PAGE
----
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Brain Imaging Behav. 2015 Sep;9(3):367-402. doi: 10.1007/s11682-015-9444-y.

Advanced neuroimaging applied to veterans and service personnel with traumatic brain injury: state of the art and potential benefits.

Author information

1
Michael E. DeBakey VA Medical Center, Houston, TX, USA. ewilde@bcm.edu.
2
Department of Neurology, Baylor College of Medicine, Houston, TX, USA. ewilde@bcm.edu.
3
Department of Radiology, Baylor College of Medicine, Houston, TX, USA. ewilde@bcm.edu.
4
Department of Physical Medicine and Rehabilitation, Baylor College of Medicine, Houston, TX, USA. ewilde@bcm.edu.
5
Department of Psychiatry, Brigham and Women's Hospital, Harvard Medical School, Boston, MA, USA.
6
Missouri Institute of Mental Health, University of Missouri St. Louis, Berkeley, MO, USA.
7
Center for Clinical Spectroscopy, Brigham and Women's Hospital, Harvard Medical School, Boston, MA, USA.
8
Department of Radiology, Brigham and Women's Hospital, Harvard Medical School, Boston, MA, USA.
9
Michael E. DeBakey VA Medical Center, Houston, TX, USA.
10
Department of Physical Medicine and Rehabilitation, Baylor College of Medicine, Houston, TX, USA.
11
Department of Radiology, Baylor College of Medicine, Houston, TX, USA.
12
Department of Radiology and Medical Imaging, Department of Neurological Surgery, University of Virginia Health System, Charlottesville, VA, USA.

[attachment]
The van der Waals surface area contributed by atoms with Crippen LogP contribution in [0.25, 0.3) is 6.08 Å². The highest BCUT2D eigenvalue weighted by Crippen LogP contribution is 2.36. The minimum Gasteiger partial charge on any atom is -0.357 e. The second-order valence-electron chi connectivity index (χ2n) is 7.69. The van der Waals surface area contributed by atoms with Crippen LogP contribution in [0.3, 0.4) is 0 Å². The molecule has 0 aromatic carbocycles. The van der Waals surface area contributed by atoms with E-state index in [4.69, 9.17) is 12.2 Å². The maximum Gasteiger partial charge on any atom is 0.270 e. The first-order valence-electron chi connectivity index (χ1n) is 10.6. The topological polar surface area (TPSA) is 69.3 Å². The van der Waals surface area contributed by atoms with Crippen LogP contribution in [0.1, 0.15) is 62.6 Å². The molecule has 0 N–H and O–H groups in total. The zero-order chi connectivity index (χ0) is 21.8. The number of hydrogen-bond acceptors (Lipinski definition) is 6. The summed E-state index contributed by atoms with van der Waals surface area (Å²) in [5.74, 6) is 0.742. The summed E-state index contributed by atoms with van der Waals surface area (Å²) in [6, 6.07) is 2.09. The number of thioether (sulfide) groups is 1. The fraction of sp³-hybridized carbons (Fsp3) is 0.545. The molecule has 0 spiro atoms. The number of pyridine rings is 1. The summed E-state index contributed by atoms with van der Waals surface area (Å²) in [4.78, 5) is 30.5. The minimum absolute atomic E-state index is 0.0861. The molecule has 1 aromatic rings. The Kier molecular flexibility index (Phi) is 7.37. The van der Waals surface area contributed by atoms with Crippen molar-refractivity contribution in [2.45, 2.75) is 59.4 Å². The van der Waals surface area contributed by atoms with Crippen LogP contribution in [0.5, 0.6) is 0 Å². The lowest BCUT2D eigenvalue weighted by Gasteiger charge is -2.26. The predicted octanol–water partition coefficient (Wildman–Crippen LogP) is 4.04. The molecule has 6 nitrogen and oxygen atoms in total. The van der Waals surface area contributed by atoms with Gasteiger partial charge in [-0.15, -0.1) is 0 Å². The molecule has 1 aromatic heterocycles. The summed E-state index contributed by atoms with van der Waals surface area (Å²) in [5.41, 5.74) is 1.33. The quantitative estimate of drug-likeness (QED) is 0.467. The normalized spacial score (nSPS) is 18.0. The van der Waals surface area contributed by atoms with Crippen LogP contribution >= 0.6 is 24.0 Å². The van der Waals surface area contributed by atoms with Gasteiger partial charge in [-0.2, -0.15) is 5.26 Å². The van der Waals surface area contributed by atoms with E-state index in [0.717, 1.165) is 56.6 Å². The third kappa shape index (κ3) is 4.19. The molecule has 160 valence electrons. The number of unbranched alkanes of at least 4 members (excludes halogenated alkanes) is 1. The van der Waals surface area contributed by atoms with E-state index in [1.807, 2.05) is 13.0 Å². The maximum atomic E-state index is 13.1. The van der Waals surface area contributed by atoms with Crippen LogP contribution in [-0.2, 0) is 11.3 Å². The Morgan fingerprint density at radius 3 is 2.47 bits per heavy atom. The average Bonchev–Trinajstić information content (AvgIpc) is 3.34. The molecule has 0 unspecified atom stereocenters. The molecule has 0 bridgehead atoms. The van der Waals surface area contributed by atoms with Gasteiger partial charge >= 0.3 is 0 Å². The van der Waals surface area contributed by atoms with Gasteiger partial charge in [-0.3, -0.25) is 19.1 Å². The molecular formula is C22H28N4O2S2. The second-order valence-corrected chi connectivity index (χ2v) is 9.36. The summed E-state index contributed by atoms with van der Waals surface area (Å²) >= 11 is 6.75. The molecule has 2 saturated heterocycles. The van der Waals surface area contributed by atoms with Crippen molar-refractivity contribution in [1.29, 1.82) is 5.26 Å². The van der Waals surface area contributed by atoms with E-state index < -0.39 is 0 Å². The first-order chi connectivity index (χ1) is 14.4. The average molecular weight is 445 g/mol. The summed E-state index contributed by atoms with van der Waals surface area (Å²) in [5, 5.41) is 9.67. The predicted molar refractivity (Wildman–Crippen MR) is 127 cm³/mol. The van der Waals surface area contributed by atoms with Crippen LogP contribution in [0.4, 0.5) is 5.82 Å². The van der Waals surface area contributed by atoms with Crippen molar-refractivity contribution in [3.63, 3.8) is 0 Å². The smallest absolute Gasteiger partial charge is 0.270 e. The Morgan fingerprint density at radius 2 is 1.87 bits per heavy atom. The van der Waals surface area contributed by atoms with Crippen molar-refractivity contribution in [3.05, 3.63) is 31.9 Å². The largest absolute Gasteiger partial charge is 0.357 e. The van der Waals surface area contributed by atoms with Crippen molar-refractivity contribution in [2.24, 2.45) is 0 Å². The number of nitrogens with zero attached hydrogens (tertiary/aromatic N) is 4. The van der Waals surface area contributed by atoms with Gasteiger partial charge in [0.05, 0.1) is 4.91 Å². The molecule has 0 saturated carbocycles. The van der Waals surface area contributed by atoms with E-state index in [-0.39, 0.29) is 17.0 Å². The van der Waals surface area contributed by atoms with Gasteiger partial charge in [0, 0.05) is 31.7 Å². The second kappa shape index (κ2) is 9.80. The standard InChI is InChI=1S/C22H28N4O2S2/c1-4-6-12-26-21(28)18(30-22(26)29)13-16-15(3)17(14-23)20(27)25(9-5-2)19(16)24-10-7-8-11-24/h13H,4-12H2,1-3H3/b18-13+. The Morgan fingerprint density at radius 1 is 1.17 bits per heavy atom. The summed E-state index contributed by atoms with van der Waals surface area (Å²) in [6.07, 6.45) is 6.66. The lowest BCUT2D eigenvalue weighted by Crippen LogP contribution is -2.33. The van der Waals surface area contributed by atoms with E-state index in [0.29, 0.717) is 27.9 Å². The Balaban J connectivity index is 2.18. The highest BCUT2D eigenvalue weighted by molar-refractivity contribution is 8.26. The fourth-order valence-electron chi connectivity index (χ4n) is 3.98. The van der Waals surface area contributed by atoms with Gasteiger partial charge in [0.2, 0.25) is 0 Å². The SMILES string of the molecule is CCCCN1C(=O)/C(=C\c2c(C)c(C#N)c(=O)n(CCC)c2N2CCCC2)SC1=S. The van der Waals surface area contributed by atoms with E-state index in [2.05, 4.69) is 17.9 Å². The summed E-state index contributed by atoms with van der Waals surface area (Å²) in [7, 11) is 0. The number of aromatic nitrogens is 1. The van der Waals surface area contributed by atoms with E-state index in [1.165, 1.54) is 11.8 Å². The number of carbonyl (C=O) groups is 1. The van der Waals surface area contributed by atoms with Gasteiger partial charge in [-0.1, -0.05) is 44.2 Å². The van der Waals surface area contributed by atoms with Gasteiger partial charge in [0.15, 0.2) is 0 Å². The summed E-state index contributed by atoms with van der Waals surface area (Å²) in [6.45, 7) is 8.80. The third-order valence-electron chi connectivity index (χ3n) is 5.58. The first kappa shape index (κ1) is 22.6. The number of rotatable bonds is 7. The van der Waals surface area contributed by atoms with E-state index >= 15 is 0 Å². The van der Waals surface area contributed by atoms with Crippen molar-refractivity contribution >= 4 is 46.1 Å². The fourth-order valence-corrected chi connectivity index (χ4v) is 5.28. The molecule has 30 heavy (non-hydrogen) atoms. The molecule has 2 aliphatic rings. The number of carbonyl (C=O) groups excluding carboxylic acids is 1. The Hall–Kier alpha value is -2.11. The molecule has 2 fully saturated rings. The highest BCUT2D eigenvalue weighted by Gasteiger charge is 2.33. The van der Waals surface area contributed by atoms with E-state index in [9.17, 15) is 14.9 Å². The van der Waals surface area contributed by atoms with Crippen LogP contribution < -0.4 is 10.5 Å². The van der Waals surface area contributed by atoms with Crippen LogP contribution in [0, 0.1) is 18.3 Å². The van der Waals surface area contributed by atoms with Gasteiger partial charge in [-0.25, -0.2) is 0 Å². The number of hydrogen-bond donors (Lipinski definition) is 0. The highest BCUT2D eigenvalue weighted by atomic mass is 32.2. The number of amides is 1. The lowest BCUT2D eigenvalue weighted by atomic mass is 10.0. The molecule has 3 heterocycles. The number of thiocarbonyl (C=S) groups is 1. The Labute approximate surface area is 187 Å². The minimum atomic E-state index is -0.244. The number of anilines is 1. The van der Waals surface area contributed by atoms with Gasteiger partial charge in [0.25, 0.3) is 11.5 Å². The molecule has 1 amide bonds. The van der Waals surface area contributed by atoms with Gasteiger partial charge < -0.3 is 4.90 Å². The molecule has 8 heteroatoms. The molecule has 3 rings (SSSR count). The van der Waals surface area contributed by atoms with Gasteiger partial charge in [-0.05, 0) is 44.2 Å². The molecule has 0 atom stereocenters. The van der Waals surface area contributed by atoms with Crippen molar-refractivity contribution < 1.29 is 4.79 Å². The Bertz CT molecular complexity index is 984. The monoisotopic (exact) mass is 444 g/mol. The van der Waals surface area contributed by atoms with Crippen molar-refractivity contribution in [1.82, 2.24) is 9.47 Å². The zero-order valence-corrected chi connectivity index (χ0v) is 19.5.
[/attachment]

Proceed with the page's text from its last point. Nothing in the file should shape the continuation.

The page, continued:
13
Center for Cognitive Health and NFL Neurological Center, Icahn School of Medicine, and Division of Neurology, James J Peters VA Medical Center, New York, NY, USA.
14
Department of Psychiatry, Veterans Affairs Boston Healthcare System, Brockton Division, Brockton, MA, USA.
15
Defense Veterans Brain Injury Center, San Antonio Military Medical Center, Fort Sam Houston, TX, USA.

Abstract

Traumatic brain injury (TBI) remains one of the most prevalent forms of morbidity among Veterans and Service Members, particularly for those engaged in the conflicts in Iraq and Afghanistan. Neuroimaging has been considered a potentially useful diagnostic and prognostic tool across the spectrum of TBI generally, but may have particular importance in military populations where the diagnosis of mild TBI is particularly challenging, given the frequent lack of documentation on the nature of the injuries and mixed etiologies, and highly comorbid with other disorders such as post-traumatic stress disorder, depression, and substance misuse. Imaging has also been employed in attempts to understand better the potential late effects of trauma and to evaluate the effects of promising therapeutic interventions. This review surveys the use of structural and functional neuroimaging techniques utilized in military studies published to date, including the utilization of quantitative fluid attenuated inversion recovery (FLAIR), susceptibility weighted imaging (SWI), volumetric analysis, diffusion tensor imaging (DTI), magnetization transfer imaging (MTI), positron emission tomography (PET), magnetoencephalography (MEG), task-based and resting state functional MRI (fMRI), arterial spin labeling (ASL), and magnetic resonance spectroscopy (MRS). The importance of quality assurance testing in current and future research is also highlighted. Current challenges and limitations of each technique are outlined, and future directions are discussed.

KEYWORDS:

Diffusion tensor imaging; Magnetic resonance imaging; Magnetic resonance spectroscopy; Positron emission tomography; Traumatic brain injury; Veteran; fMRI

PMID:
26350144
DOI:
10.1007/s11682-015-9444-y
[Indexed for MEDLINE]

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